By Tim Walker
According to new data released last month by the Centers for Disease Control, the suicide rate for young people age 10-24 soared by a staggering 56% between 2007 and 2017. In California, the number of high school students who are thinking about suicide is alarming: one in five, according to the state’s 2019 School Climate, Health, and Learning Survey.
In the absence of comprehensive mental health supports in schools, signs that the stifling pressure, anxiety or trauma have become too much for a student can be hazy, often undetectable. How and when do suicidal thoughts or ideation lead to suicide attempts?
“We’re racing against the clock with a lot of our students,” says Gavin Santillan. “It doesn’t take much before they decide to take that step, that sudden act. And the masks they wear obscure what they’re really feeling inside. It’s fortunate that we have a space at our school where many students feel safe and can talk.”
That space is Room 401, the Peer Counselor Center at Garey High School in Pomona, California. Any time during the school day, a student who is struggling can walk into this comfortable, uncluttered suite and sit with a fellow student who is there to empathize, to ask questions – and most importantly, to listen.
Although no student has committed suicide over the past five years, the school’s student population is far from immune to the stifling pressures and anxieties that have plagued U.S. teenagers across the nation, says Santillan, Garey High’s peer counselor advisor. “Too many of our kids are in crisis.”
Roughly one-third of the 1,800 student body has used the program over the past school year. For some, peer counseling became the last line of defense.
“A couple of students have told us that they were on their way off campus to take their own life,” Santillan recalls. “But they stopped into the office on their way out, just curious enough to see if this was a place where they would hear something different.
“Luckily, it was.”
Just Talk To Someone
Leveraging students as sources of support for other students is hardly a new idea. The increasing suicide rate and emerging focus on student anxiety and trauma, however, has sparked new interest in peer-to-peer programs. Furthermore, budget cuts and a lack of trained counselors and other mental health professionals – along with lingering stigmas around mental health – has districts scrambling to close the “treatment gap.”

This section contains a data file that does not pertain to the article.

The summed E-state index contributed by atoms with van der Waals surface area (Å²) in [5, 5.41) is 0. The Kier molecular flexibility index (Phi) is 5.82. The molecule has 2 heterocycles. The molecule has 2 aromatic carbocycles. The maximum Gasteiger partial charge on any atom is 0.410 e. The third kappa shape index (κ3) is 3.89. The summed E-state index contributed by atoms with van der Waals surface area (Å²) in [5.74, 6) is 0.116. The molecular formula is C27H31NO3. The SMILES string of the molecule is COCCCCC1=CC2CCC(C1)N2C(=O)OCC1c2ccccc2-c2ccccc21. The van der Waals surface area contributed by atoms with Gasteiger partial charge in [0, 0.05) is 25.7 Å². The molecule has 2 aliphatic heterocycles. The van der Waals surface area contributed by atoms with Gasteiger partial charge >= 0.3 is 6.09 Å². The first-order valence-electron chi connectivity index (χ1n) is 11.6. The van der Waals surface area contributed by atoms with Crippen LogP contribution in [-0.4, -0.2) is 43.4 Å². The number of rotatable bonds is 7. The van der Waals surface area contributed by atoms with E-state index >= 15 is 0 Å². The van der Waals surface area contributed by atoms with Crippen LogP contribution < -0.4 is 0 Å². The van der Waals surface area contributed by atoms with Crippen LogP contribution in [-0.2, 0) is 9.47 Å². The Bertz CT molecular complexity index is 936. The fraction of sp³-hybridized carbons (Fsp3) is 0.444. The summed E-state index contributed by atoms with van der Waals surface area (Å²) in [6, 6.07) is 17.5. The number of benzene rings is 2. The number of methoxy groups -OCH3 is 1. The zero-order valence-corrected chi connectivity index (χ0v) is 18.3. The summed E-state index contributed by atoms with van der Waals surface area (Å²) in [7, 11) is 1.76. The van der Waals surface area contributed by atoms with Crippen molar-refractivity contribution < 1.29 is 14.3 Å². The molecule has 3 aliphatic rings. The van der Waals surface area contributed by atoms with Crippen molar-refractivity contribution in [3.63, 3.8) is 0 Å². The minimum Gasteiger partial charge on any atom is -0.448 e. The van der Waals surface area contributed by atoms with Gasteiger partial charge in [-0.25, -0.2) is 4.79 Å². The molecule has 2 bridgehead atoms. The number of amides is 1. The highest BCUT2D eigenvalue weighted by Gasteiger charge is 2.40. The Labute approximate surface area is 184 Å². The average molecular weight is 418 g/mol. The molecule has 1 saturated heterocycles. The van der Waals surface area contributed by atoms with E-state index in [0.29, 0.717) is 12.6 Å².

That’s a burden students shouldn’t be taking on, says Margo Ross of the Center for Supportive Schools. Where students can and should make an important difference, however, is closing the “mentoring gap.”
“Peer mentoring helps schools create safer and more nurturing school environments to help support students’ social and emotional needs and general well-being,” Ross explains.
Santillan makes sure students interested in participating in the program understand the boundaries of their role. It’s not the peer counselor’s job to fix the students’ problems; it’s to listen, ask questions, and, if necessary, refer them to an adult who can help.
“They don’t dispense advice, or offer solutions,” Santillan says. “That’s not our business. We drill that into the students on day one.”
Students do have a way, however, of creating trust and putting at ease their colleagues who may be struggling. “We’ve had students that refuse to talk to anyone else – parents, adults. They want to talk to us. So we take time with them to make sure trust is established,” said Garey peer counselor Lyann.
Garey has a formidable team of between 80 and 90 peer counselors, each one handling ten clients. Each undergoes training in empathy, active listening and basic social and emotional skills. The school invites Pomona County mental health agencies to speak to the students, and local parent groups are brought in to talk about red flags and warning signs that can be easy to miss. “We do a lot of role-playing,” Santillan says.
A peer team often includes students who have struggled with anxiety or depression themselves, but who have since overcome their problems. “I went through a lot early in high school and I wanted to make sure that no other student goes through it alone,” says Lyann.
When Red Flags Appear
The students who need peer counseling don’t fit one particular profile. “They come from different social groups, different academic backgrounds and have different issues,” says Santillan. “Sometimes it’s just a student who is having a bad day, just needs a time-out. But then it can move into darker territory and we’re dealing with self-harm, suicide ideation.”
Students who need help come to the program through referrals from teachers, counselors, or they just walk into the office asking for help.
“Walk-ins have increased dramatically,” Santillan reports. “We do everything we can – posters, flyers, word-of-mouth – to let every student know that we are here, and they can come in anytime.”
“This is an invaluable resource for our students because they often have an easier time talking to their peers,” says Liliana Fasting, one of Garey’s four school counselors. “But conversations can get tricky. If red flags appear, then a staff member gets involved.”
Santillan sees himself as the “air traffic controller” when additional support and resources are required. Should a counselor be brought in? Should the district mental health office or a county program be contacted?